Extending Services

Certain occasions will arise when it will become necessary for you to alter the default behavior of a Broadleaf Commerce service. You may need to add in an additional step to a call, or completely change how the service goes about honoring its interface contract. For these occasions, you need to be familiar with the strategy for extending a Broadleaf Commerce service. There are two ways to extend the base functionality of a service, depending on your needs. You may find that a majority of the time you will want to keep the base functionality, this is accomplished by extending the service implementation. If you do not intend to make use of the base functionality, or find yourself overloading every method, it makes more sense to implement the service interface directly.

Extend An Existing Service Implementation

Let's first take a look at a service where we want to alter the behavior slightly. In this case, the best approach is to extend the service. It might be a desirable behavior to add additional logic to a standard order cancel call to additionally log every cancellation. To achieve this, we need to extend the CartServiceImpl.

public class MyCartServiceImpl extends CartServiceImpl {

    public void cancelOrder(Order order) {
        try {
  "Cancelling order " + order.getId());
        } catch (Exception e) {
            throw new OrderCancellationRuntimeException(e);


In our example, we override the cancelOrder() method from the parent class and add in our logging of the cancel call. Immediately after logging the cancellation, we call cancelOrder() from the parent class. All the cancel logic is surrounded with a try-catch block and an OrderCancellationRuntimeException is thrown should a problem occur during the cancellation at any point.

Before our new service extension becomes active, we must first register it with Broadleaf Commerce. Since we're extending the CartService, we need to override the key id blCartService:

<bean id="blCartService" class="com.mycompany.order.service.MyCartServiceImpl"/>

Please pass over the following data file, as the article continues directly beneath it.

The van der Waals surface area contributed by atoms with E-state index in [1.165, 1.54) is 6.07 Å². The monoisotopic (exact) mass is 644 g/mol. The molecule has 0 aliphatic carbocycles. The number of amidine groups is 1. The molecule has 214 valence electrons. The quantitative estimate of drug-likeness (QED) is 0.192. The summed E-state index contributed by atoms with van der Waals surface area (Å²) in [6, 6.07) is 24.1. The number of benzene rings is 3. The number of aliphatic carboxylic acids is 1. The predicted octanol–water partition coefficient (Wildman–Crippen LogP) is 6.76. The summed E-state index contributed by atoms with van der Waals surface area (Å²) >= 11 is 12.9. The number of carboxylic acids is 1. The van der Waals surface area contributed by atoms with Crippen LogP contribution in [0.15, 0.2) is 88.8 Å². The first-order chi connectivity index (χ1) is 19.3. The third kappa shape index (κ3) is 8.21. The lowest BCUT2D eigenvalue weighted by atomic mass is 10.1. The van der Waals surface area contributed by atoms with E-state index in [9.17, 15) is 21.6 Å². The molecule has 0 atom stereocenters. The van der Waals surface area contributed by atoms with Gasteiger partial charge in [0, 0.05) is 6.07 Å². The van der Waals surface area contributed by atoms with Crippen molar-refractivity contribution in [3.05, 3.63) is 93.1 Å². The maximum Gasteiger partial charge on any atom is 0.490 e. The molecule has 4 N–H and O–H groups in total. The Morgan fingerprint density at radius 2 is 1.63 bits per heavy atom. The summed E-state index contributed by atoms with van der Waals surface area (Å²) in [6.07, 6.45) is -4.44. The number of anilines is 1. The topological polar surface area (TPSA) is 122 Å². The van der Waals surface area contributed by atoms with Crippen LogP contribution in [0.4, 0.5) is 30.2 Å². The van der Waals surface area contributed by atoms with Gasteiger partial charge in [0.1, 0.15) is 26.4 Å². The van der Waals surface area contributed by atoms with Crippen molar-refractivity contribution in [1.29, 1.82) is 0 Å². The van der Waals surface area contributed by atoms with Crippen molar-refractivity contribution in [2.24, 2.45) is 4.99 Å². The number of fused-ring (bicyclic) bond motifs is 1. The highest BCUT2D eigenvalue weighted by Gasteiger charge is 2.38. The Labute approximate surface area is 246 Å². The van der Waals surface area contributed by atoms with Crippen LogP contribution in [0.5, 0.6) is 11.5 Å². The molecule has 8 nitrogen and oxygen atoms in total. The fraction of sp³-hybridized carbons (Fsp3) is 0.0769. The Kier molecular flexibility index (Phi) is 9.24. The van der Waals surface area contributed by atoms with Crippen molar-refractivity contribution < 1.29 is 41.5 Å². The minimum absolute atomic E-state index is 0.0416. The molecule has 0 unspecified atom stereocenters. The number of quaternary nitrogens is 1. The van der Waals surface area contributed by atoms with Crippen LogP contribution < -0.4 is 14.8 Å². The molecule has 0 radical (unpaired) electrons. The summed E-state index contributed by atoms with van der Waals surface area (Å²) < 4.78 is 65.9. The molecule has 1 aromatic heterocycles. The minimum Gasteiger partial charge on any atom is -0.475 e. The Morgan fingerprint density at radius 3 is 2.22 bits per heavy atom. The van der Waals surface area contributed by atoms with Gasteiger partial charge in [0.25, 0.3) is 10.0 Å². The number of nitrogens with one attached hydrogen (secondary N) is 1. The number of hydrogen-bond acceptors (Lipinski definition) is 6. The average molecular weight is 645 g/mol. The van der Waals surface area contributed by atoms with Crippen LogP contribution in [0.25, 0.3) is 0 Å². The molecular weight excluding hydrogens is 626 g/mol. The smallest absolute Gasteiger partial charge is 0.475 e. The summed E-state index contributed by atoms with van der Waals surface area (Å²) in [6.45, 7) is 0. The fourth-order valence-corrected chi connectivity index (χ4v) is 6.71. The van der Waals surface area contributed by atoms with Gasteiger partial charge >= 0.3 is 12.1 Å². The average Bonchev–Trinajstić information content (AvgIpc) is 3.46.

This bean definition should be added to your application context. Once in place, Broadleaf Commerce will now instantiate MyCartService when an instance of CartService is required and the new cancelOrder() method implementation will be called whenever an order is cancelled.

Caveat in regards to Transactions and AOP

Most of the Broadleaf services use @Transactional annotations, which means that Spring will wrap the service implementation within a JDK Proxy. By default, JDK proxies will only be castable to interfaces and not to the actual runtime type. Because of this, if you were to inject the blCartService bean and attempted to cast it to MyCartServiceImpl, it would throw a ClassCastException.

This could be problematic if you were adding more methods to your implementation of CartService. The quick fix for this is to have your MyCartServiceImpl implement a new interface that you create for your new methods.

Re-Implement An Entire Service

Sometimes, you may wish to radically change the way a Broadleaf Commerce service operates. For example, your situation may require that you retrieve catalog information from an internal web service instead of the standard database. To achieve such behavior, you would need to implement the CatalogService interface with your own code to retrieve product information from your web service and construct the appropriate domain objects.

Note: It is not suggested to retrieve catalog information from a web service real-time on every call, as this would likely have a deleterious effect on the performance of your Broadleaf Commerce-enabled site. Rather, a cached approach would be more appropriate. Perhaps results from calls to the web service could be cached locally and only updated when those results become stale after some arbitrary amount of time.

Let's review what an implementation of this type might look like:

public class MyCatalogServiceImpl implements CatalogService {

    CachingCatalogWebService cachingCatalogWebService;

    public List<Product> findActiveProductsByCategory(Category category) {
        List<MyProduct> myProducts = cachingCatalogWebService.getProductsInCategory(category.getName());
        List<Product> products = new ArrayList<Product>();
        for (MyProduct myProduct : myProducts) {
            Product product = new ProductImpl();
            //TODO set all the product fields

        return products;

    //TODO implement the other methods from the CatalogService interface


In this example, we attempt to demonstrate how a custom CatalogService implementation might look with a custom web service client that retrieves catalog information instead of the default retrieval from the database. You'll notice that the main job of the service is to translate from the web service domain into the Broadleaf Commerce domain.

Of course, like any other Broadleaf Commerce override, you must specify your new service in your application context. In this case, you want to override the key id blCatalogService.

<bean id="blCatalogService" class="com.mycompany.catalog.service.MyCatalogServiceImpl"/>

Refer to the [[Extension Quick Reference]] for additional bean key ids.